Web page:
You talked about reforms that are needed to improve transparency as well as boost oil production, can you cite examples?

It is my opinion that we have seen an increased level of key initiatives being championed by the current NUPRC leadership. Data available in the public domain significantly points to how the NUPRC has operationalised the provisions  of Section 6(a) of the PIA by so far drafting 25 priority regulations in accordance with due process and in consultations with relevant stakeholders pursuant to Section 216 of the PIA. We have also seen the Measurement Regulations 2023, which is a first of its kind of regulation since the 1956 oil discovery, exploration and production in Nigeria, aimed at enshrining transparency in measurement and hydrocarbon accounting to enhance federation revenue. The commission has, since inception, consistently met and surpassed its revenue generation target to the federal government. The NUPRC has embarked on automation of issuance of licences and permits for transparency and avert delays as well as remove bottlenecks. Awards of licences and permits are now very transparent and done in collaboration with NEITI. However, there is still need for more investment to address aged infrastructures, oil theft and other insecurities, including hostilities with host communities.

Whats your view on the inability of the Port Harcourt refinery to meet deadlines on resumption of production?

The repeated delays in the resumption of production at the Port Harcourt refinery are certainly of concern. It highlights systemic issues that need to be addressed within the management and operational framework of the refinery. Consistent failure to meet deadlines already have far-reaching implications for fuel supply and the economy at large. It is my view that the turnaround maintenance of refineries has been a disappointing drain pipe on the resource of our country. We must get to put a stop to the fleece. The Port Hacourt refinery and others must resume to  optimise the benefit of our status as oil producing country. The non-functional refineries in Nigeria contribute to the country’s reliance on imported refined petroleum products, which drives up costs due to transportation, tariffs and other associated expenses. This has implications on cost of transportation for workers and ordinary citizens and has also been a contributing factor to rise in food inflation.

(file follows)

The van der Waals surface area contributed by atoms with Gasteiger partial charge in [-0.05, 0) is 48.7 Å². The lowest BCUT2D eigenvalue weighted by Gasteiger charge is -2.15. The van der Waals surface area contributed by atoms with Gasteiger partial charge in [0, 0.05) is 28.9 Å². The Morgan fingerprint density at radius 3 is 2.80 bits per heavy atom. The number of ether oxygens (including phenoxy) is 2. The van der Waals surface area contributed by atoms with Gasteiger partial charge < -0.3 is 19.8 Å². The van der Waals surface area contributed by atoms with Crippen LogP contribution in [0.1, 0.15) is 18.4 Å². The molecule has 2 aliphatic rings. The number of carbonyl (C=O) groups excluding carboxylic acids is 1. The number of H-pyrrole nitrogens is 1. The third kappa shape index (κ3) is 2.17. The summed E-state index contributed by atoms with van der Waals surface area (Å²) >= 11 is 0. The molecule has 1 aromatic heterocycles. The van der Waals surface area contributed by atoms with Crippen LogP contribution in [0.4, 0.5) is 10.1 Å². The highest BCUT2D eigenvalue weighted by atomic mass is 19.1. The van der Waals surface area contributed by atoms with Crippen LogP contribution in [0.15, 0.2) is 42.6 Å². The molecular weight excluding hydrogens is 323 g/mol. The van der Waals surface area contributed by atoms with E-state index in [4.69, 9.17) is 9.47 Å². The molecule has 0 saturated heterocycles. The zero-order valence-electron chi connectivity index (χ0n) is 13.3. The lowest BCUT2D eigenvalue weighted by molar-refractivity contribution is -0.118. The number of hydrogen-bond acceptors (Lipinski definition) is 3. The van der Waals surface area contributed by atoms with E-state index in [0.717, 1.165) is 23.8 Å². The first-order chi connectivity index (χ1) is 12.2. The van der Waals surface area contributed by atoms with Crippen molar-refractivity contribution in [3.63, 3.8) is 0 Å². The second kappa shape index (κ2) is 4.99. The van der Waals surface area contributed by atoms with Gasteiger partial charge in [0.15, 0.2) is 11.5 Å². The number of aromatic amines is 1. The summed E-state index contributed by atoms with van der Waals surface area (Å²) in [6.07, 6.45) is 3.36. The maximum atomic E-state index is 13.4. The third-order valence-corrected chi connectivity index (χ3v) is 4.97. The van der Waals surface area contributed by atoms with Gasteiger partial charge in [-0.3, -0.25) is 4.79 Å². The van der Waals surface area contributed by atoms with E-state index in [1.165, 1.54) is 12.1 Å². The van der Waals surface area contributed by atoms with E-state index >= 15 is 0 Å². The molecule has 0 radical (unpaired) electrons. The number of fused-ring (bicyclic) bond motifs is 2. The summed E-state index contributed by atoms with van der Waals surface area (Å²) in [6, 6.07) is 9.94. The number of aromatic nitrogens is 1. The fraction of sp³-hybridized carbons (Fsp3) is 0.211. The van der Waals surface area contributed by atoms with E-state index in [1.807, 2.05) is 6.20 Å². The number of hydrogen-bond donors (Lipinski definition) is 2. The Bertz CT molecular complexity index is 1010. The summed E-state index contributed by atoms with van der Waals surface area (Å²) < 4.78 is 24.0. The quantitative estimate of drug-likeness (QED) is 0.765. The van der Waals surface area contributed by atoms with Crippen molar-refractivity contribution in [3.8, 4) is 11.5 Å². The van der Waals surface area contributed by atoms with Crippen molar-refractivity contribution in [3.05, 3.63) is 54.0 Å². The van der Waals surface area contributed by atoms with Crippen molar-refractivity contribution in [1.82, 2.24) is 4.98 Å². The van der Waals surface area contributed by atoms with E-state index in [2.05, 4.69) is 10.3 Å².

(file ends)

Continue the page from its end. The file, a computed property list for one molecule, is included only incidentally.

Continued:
This dependence on imports of petrol makes the cost of fuel higher for consumers, as they bear the burden of these additional costs passed on by suppliers. 

So far, how will you assess the reforms by President Tinubu’s administration and what role should civil society organisations play to educate citizens on how to hold government accountable?

Civil society organisations and groups have the responsibility to continue to hold the feet of public institutions on the fire and applaud them when they work in public interest and good. More importantly, it is also the need to provide support systems for citizens awareness advocacy and conscientisation. That’s my response for now.